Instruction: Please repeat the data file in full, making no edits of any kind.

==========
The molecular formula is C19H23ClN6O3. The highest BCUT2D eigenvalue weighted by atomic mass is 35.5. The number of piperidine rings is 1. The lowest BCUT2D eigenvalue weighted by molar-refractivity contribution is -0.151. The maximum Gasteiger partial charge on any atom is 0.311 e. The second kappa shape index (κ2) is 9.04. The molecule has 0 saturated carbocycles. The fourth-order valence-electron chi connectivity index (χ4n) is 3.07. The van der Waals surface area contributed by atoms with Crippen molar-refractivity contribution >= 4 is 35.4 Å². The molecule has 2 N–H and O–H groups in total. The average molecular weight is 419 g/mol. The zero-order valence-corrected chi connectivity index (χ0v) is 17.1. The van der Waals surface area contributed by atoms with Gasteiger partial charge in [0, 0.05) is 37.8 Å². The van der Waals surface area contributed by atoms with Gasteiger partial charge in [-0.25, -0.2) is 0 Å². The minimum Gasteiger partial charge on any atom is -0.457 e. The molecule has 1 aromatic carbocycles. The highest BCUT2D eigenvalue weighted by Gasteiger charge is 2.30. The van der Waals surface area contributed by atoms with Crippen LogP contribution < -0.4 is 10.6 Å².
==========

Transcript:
The molecular formula is C19H23ClN6O3. The highest BCUT2D eigenvalue weighted by atomic mass is 35.5. The number of piperidine rings is 1. The lowest BCUT2D eigenvalue weighted by molar-refractivity contribution is -0.151. The maximum Gasteiger partial charge on any atom is 0.311 e. The second kappa shape index (κ2) is 9.04. The molecule has 0 saturated carbocycles. The fourth-order valence-electron chi connectivity index (χ4n) is 3.07. The van der Waals surface area contributed by atoms with Crippen molar-refractivity contribution >= 4 is 35.4 Å². The molecule has 2 N–H and O–H groups in total. The average molecular weight is 419 g/mol. The zero-order valence-corrected chi connectivity index (χ0v) is 17.1. The van der Waals surface area contributed by atoms with Gasteiger partial charge in [0, 0.05) is 37.8 Å². The van der Waals surface area contributed by atoms with Gasteiger partial charge in [-0.25, -0.2) is 0 Å². The minimum Gasteiger partial charge on any atom is -0.457 e. The molecule has 1 aromatic carbocycles. The highest BCUT2D eigenvalue weighted by Gasteiger charge is 2.30. The van der Waals surface area contributed by atoms with Crippen LogP contribution < -0.4 is 10.6 Å².